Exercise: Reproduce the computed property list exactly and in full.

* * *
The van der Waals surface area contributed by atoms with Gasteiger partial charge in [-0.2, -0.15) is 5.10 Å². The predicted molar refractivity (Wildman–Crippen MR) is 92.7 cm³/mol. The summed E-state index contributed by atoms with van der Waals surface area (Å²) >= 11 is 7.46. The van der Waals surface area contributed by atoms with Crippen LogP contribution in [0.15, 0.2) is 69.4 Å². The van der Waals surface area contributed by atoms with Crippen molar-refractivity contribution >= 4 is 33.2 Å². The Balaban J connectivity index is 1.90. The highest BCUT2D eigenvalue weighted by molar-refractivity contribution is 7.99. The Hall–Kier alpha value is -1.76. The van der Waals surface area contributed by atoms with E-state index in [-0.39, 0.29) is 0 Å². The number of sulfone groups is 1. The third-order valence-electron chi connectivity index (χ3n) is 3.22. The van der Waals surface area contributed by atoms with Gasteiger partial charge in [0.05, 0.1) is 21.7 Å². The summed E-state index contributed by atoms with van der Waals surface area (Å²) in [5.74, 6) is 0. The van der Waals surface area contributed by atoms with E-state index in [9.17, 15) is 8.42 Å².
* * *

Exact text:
The van der Waals surface area contributed by atoms with Gasteiger partial charge in [-0.2, -0.15) is 5.10 Å². The predicted molar refractivity (Wildman–Crippen MR) is 92.7 cm³/mol. The summed E-state index contributed by atoms with van der Waals surface area (Å²) >= 11 is 7.46. The van der Waals surface area contributed by atoms with Crippen LogP contribution in [0.15, 0.2) is 69.4 Å². The van der Waals surface area contributed by atoms with Crippen molar-refractivity contribution >= 4 is 33.2 Å². The Balaban J connectivity index is 1.90. The highest BCUT2D eigenvalue weighted by molar-refractivity contribution is 7.99. The Hall–Kier alpha value is -1.76. The van der Waals surface area contributed by atoms with E-state index in [-0.39, 0.29) is 0 Å². The number of sulfone groups is 1. The third-order valence-electron chi connectivity index (χ3n) is 3.22. The van der Waals surface area contributed by atoms with Gasteiger partial charge in [0.05, 0.1) is 21.7 Å². The summed E-state index contributed by atoms with van der Waals surface area (Å²) in [5.74, 6) is 0. The van der Waals surface area contributed by atoms with E-state index in [9.17, 15) is 8.42 Å².